I feel a bit guilty persuading you to work here when you should be enjoying your Christmas holiday.
Ferelith put her arms round his neck and kissed him warmly on the cheek. “I love working at the Manor, Dad. It’s such brilliant experience for my course. I’m having to do so many different kinds of things.”
“Such as arranging ice-fishing tutorials?”
She laughed. “Exactly. And I’d better get on with it.”
As she made her way across the marble floor of the reception hall, she felt a deep sense of satisfaction. It was such an elegant space, decorated so beautifully for Christmas. The previous afternoon, she had helped Jane Soutar, the chief housekeeper, dress the imposing tree which now twinkled magically in one corner.
She listened to the hum of conversation from the guests scattered around the comfortable armchairs as the staff moved quietly about serving coffees and pastries. At times, she felt as if the hotel was a beautifully intricate machine whose parts never worked less than perfectly. There was Jane the housekeeper, of course, and Erik on the front desk; Madame Pomfret who looked after the dining room; Konrad Schuster in the exercise suite; Geraint the head gardener and dozens of others. The staff at the Manor all took such pride in their work and in the service they provided to the guests.
She stopped by the reception desk. Erik was listening with great patience as an elderly lady guest explained how the tiny dog in her arms was a creature of extraordinary intelligence. “I truly believe that she can understand every word that I say. Isn’t that right, Charlotta.” She and Erik gazed at Charlotta who ignored them completely. “Of course, she is very discriminating in her responses.”
Erik glanced momentarily at Ferelith. His eyes informed her in the politest of ways that members of the hotel staff didn’t stand in front of the reception desk, that area was reserved for guests alone. Ferelith slipped behind the desk as the elderly lady wandered off and Erik smiled at her. “What can I do for you, Miss Ferelith?”
“I need a computer, Erik. Is there one I can use where I won’t be getting in anyone’s way.”
“Of course. There’s a laptop in the security room behind us. Would that suffice?”
The security room was empty with a quiet hum coming from the screens filling one wall. She sat down at the desk. “Right then,” she murmured. “The Canadian Embassy.”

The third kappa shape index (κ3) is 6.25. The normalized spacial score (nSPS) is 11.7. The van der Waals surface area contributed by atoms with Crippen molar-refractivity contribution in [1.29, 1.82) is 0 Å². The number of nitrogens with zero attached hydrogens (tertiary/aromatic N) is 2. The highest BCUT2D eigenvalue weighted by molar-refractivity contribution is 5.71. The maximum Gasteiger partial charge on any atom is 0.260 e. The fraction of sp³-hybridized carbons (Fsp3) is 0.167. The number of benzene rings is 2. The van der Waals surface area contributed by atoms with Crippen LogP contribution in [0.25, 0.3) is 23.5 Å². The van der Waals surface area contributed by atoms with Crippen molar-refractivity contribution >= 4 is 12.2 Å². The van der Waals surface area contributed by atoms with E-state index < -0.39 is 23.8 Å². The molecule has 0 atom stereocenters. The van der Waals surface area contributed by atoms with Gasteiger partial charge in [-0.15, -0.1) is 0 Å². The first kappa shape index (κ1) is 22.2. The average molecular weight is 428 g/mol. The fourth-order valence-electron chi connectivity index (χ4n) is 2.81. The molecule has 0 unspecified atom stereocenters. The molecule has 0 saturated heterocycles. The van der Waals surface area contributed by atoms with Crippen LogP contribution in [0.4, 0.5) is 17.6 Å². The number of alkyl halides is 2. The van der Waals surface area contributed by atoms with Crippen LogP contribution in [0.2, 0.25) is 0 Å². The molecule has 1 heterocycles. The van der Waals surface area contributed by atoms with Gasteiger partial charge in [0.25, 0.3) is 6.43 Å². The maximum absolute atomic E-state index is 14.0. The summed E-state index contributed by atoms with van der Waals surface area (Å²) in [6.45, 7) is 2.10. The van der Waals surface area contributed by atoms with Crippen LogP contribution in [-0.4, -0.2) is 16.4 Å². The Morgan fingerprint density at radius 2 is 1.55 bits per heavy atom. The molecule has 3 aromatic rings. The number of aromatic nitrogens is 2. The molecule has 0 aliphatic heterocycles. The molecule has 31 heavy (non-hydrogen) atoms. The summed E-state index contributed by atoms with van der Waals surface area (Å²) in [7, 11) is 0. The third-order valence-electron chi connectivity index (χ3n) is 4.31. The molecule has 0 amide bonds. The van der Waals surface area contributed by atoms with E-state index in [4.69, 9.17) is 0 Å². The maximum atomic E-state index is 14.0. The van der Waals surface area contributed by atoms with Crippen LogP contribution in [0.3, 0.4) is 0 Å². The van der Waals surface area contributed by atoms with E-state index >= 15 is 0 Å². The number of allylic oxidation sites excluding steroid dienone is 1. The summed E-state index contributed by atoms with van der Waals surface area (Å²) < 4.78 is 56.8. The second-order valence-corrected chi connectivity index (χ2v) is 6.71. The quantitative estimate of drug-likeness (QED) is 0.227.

It was the sort of task she loved. There had to be dozens of people working at the embassy, maybe hundreds. Surely someone amongst them was a keen ice-fisher? All she had to do was track that person down. Having googled the number, she called the embassy and explained her requirements. The man who answered was polite but firm. “I’m afraid that’s not that’s not something we can assist you with. Have you tried Yellow Pages?”
Ferelith wasn’t put off. “Perhaps someone in your tourism department could help?”
Moments later, she was being overwhelmed by a gush of warmth and enthusiasm. “Canada has so much to offer the visitor. It’s one of the most beautiful countries in the world, full of picturesque forests, mountains, and lakes. If you like camping, hiking, or just wandering around admiring the views, it is the perfect holiday destination. Then there are our winter sports like skiing, snowboarding and snowshoeing. You’ll find such a wealth of excitement in…”
“Ice-fishing!” Ferelith said, bursting desperately into the torrent of words. “It’s ice-fishing that I’m particularly interested in.”
The woman paused for a moment. “To be honest, ice-fishing isn’t one of our major tourist draws.”
“I’m looking for someone at the embassy who would be willing to give a one-to-one tutorial on the subject.” Ferelith hesitated. “This afternoon.”
There was a longer pause. “I’m afraid that no one springs to mind.”
“Perhaps there’s someone else who might be able to help?”